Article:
Swiss banks have been like Heaven on Earth for some Lebanon’s “creme de la creme” for a long, long time. Will it be over soon? “Intensive investigations were launched Friday (December 27) by the Central Criminal Investigations Bureau, under direct supervision by State Prosecutor Ghassan Ouweidat,” a judicial source told Lebanese newspaper An-Nahar.
The story started with Lebanese economist Marwan Iskandar’s revelations. His Swiss official source has told him the transferred amounts: $2 billion belonging to “nine Lebanese politicians.” Iskandar told Asharq al-Awsat that the money “was normally transferred and not smuggled as being rumored.” But why? And what would be the sources of the transferred funds? Illegal enrichment? Corruption? Lebanese citizens have the right to know.
“What’s dangerous is that the sums were transferred over the past 15 days, during the peak of the liquidity crisis,” Marwan Iskandar added. “The Swiss parliament has started a serious probe into the issue and it will publicize the results of this investigation once it is finished, and I don’t believe that the Lebanese side will obtain information before the end of the Swiss probe..
Lebanese people probably won’t see this money coming back to Lebanese banks to fuel the economy. Previous examples, worldwide, prevent any optimism. “There is major difficulty in recovering funds sent abroad,” Marwan Iskandar said. Philippines failed to get back $2.5 billion transferred by Ferdinand Marcos, who died in 1986. Thirty three years later, Filipinos still wait to retrieve the stolen money. A more recent example in the Middle East history: the amount sent abroad by ousted president Hosni Mubarak. Never recovered.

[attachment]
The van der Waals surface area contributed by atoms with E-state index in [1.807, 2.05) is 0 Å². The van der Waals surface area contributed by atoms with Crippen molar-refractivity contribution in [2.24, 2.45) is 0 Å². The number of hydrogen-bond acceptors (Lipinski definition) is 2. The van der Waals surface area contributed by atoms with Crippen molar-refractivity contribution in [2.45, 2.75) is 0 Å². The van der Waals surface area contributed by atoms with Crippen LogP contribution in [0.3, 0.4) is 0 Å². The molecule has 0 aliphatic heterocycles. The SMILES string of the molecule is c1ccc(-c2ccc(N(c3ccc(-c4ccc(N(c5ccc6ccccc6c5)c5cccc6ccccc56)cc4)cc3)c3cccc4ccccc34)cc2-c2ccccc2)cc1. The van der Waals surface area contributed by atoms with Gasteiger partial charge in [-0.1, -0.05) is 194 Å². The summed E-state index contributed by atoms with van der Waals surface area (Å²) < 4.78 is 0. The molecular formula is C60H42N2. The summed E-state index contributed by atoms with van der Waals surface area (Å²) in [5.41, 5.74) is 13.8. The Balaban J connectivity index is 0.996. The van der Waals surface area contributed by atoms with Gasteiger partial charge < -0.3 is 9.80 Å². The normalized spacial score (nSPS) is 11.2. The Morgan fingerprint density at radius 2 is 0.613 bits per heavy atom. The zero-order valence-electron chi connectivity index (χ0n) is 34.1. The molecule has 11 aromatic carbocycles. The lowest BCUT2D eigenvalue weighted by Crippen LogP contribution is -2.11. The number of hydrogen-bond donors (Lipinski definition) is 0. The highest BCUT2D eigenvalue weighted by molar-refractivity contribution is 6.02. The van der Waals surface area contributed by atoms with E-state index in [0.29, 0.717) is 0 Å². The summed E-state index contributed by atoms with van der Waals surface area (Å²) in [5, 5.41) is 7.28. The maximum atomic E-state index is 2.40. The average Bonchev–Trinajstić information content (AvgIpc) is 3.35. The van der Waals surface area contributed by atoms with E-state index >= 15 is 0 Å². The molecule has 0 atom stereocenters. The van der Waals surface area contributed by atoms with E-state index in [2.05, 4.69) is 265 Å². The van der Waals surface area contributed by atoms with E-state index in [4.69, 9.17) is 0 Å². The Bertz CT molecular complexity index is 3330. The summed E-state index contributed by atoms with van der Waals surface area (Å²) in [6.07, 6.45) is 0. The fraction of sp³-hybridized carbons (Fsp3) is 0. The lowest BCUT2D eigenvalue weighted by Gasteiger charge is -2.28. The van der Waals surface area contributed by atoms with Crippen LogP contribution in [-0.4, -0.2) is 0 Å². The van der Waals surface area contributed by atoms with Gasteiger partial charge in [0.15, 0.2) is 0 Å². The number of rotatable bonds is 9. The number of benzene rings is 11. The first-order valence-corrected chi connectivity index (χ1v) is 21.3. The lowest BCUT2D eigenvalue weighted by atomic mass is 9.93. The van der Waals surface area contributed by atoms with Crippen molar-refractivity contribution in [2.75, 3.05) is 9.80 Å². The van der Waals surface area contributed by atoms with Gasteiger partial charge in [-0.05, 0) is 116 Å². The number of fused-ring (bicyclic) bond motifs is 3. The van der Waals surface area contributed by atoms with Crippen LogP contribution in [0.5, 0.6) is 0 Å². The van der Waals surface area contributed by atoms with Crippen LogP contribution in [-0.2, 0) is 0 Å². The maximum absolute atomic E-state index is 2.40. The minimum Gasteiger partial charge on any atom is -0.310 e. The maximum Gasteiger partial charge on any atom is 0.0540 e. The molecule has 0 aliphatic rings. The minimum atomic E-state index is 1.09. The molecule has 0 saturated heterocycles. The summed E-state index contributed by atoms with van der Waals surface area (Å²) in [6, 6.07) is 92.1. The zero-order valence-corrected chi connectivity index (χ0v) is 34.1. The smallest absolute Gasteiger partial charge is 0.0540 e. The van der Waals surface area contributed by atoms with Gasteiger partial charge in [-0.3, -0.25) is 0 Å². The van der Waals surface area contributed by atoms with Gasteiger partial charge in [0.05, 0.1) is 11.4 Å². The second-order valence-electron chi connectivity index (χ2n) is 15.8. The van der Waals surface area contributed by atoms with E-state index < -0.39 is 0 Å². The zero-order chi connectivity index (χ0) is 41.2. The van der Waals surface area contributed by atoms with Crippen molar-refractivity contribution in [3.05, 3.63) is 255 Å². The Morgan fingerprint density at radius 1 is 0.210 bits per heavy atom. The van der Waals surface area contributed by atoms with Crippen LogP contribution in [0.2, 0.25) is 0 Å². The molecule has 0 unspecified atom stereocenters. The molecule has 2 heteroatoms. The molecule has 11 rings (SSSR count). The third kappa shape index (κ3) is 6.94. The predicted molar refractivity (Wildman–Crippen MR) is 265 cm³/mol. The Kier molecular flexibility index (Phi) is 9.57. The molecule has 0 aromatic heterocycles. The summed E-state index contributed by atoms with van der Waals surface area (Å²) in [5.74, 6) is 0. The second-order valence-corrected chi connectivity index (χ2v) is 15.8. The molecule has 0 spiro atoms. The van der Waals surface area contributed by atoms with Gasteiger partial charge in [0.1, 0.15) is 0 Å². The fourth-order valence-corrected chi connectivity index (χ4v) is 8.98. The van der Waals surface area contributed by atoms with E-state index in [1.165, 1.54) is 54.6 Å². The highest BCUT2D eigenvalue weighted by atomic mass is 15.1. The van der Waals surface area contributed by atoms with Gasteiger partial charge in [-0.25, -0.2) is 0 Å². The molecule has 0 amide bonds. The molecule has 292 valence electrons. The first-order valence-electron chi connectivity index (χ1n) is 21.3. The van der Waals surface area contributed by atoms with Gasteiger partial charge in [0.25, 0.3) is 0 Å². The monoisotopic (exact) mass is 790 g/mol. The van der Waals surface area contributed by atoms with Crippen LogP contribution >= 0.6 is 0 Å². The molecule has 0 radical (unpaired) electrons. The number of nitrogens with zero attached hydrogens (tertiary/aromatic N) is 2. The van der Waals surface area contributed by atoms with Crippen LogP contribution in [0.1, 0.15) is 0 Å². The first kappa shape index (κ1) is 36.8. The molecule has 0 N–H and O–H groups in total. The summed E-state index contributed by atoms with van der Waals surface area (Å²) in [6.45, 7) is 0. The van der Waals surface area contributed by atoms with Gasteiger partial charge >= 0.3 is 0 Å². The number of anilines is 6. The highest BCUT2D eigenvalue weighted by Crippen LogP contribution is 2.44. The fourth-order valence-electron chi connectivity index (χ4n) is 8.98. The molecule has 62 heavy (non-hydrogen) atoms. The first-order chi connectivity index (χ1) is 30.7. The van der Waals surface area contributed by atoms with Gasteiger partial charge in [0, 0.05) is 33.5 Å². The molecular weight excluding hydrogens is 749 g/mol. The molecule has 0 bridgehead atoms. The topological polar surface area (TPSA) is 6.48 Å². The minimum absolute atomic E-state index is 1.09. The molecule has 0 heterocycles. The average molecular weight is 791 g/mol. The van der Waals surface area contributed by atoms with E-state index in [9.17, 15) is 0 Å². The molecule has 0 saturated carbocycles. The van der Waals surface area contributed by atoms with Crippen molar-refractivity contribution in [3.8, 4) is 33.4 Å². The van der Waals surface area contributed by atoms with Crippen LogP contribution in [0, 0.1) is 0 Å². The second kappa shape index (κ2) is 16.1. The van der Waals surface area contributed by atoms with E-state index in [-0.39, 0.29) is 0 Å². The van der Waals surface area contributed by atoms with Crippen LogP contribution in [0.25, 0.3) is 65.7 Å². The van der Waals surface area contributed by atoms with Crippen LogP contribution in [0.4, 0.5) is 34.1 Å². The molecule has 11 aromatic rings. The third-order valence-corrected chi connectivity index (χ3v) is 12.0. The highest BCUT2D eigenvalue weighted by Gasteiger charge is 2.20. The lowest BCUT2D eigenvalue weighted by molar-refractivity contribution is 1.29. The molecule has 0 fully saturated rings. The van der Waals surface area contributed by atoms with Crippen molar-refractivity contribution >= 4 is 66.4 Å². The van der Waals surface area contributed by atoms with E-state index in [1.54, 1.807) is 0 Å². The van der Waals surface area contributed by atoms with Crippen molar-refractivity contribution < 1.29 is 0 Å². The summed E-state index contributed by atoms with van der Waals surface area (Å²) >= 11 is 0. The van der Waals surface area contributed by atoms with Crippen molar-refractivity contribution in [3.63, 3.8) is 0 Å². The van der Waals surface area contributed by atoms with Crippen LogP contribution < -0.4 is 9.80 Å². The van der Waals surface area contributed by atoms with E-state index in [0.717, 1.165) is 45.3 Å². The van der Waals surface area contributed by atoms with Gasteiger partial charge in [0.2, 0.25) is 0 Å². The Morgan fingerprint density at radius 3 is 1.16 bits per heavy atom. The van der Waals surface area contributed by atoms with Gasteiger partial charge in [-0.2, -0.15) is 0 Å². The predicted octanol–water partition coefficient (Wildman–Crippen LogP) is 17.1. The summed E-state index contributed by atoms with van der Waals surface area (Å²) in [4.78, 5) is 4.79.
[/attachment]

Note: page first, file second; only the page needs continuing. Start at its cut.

Do Lebanese authorities really care?
Meanwhile, acting Lebanese authorities fake to pretend not to know what happened in the past 15 days. “We will take all necessary legal measures to find out if such big transfers were made by Lebanese politicians or not,” Lebanon Central bank Riad Salameh said during a meeting with caretaker Finance Minister Ali Hassan Khalil. Salameh’s remarks came following an announcement by Iskandar that he was informed by a Swiss reporter that the Swiss Parliament was investigating into the transfers of over 2 billion U.S. dollars.
Lebanon has witnessed in the past few months a shortage in the U.S. dollars due to an economic slowdown and the drop in cash injections from Lebanese abroad, reducing the central bank’s foreign currency reserves and leading to a shortage in dollar for businesses and individuals.
Hence, banks put restrictions on withdrawals of depositors and their transfers from Lebanese pounds to U.S. dollars. But all Lebanese citizens are not equal before the law. As usual, the gossips may say.